Biological cell force is important for proper cell and tissue function and can be an indicator of disease. Therefore, measuring cell force has potential in disease diagnosis and treatment. However, biological cell force measurement approaches are limited and typically slow due to the analysis of optical images, before and after cell application or other methods that have low throughput. Recent research by Devin Brown, Isha Lodhi, Biya Haile, David Myers, Wilbur A. Lam, and Oliver Brand seeks to overcome this bottleneck by the development of nanoscale strain gauges.
These nanoscale strain gauges can measure cell forces as an electrical signal in real time and have the potential to be scaled to measure tens of thousands of cells simultaneously. Strain gauges with 100 nm dimensions in soft PDMS polymer were used to measure strain applied to the PDMS surface. Compressive strain ranging from 0.4 to 1.7% in the PDMS surface, corresponding to forces of 718 nN to 2.0 µN were detected with resistance changes of 1% to 8%. These strain gauges are a promising new approach for biological cell force measurement.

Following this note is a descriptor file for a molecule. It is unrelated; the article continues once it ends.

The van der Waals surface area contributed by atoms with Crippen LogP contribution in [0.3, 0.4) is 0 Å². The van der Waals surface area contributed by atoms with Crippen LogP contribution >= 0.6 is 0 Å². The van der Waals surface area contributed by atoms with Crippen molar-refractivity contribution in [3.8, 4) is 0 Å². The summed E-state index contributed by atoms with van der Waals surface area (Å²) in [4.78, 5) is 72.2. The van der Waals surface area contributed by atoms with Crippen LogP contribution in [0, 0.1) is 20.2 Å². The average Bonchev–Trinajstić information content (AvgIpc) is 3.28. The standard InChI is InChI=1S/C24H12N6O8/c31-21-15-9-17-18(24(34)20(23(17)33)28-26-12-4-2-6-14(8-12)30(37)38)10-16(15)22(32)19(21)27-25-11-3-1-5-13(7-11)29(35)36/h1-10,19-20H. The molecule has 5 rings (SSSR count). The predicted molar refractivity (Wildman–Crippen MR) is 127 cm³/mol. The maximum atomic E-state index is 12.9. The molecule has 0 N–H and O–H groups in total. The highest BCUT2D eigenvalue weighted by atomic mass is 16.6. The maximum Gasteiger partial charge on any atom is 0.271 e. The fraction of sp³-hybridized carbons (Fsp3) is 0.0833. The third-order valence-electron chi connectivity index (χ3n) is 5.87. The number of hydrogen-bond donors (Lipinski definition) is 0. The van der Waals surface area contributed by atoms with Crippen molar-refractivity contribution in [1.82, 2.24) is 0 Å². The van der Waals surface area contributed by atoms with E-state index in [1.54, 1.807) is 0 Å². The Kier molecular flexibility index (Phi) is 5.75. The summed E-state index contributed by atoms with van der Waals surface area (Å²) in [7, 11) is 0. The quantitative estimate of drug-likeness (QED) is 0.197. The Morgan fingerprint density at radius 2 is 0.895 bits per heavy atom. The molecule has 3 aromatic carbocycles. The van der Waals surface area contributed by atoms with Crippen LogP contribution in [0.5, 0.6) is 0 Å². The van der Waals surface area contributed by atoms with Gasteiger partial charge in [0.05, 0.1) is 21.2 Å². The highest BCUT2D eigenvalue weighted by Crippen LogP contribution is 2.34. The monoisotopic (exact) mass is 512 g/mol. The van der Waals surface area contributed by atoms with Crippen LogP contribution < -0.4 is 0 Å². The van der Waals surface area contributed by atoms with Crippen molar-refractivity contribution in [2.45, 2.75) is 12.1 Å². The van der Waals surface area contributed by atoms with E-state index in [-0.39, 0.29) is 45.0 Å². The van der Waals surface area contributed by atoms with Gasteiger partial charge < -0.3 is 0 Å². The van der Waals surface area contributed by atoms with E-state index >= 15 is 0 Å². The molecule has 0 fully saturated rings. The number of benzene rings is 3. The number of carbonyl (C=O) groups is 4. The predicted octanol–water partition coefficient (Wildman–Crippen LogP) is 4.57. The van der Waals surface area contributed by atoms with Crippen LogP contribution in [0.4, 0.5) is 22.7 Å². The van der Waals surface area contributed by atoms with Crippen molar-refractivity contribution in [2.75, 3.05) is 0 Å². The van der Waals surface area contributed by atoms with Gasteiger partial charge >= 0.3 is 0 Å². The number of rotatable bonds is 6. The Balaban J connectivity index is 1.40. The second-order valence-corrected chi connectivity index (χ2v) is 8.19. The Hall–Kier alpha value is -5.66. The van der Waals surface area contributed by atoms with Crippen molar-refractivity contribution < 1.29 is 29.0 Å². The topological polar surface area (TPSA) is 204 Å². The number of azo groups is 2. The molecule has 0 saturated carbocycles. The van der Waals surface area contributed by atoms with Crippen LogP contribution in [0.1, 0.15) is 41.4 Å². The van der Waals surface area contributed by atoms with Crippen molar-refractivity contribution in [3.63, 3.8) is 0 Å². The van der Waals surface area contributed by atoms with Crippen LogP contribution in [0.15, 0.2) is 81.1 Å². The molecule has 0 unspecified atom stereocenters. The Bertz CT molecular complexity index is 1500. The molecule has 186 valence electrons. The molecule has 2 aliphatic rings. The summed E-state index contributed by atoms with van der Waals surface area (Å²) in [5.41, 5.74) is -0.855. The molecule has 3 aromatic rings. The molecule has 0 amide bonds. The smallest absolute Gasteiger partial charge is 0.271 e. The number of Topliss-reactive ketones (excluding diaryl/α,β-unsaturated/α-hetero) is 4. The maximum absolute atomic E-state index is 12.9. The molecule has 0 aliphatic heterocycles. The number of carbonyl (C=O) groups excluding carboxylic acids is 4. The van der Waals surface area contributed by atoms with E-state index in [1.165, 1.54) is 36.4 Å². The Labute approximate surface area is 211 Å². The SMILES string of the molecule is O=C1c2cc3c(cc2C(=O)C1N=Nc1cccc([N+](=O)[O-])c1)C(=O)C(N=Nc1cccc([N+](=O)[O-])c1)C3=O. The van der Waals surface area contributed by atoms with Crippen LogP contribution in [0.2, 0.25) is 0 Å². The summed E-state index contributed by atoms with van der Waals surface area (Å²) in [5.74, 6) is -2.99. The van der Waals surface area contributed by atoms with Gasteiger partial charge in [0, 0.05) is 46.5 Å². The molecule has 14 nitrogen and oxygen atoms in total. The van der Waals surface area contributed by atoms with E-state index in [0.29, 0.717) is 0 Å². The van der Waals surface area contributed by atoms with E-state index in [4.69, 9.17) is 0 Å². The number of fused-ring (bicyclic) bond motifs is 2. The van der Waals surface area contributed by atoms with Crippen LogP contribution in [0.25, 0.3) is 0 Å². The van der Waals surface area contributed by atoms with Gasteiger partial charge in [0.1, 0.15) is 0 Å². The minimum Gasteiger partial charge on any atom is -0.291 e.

The work was performed in part at the Georgia Tech Institute for Electronics and Nanotechnology (IEN) using an STS-Elionix ELS-G100 electron beam lithography system. The IEN is part of the National Nanotechnology Coordinated Infrastructure (NNCI), supported by the National Science Foundation, an integrated networked partnership of user facilities serving the needs of nanoscale science, engineering, and technology.
Image: (Left) Nanoscale strain gauges on a flexible PDMS substrate held by tweezer. (Right) Scanning electron micrograph image of nanoscale strain gauge.
For more information see https://doi.org/10.1116/6.0003030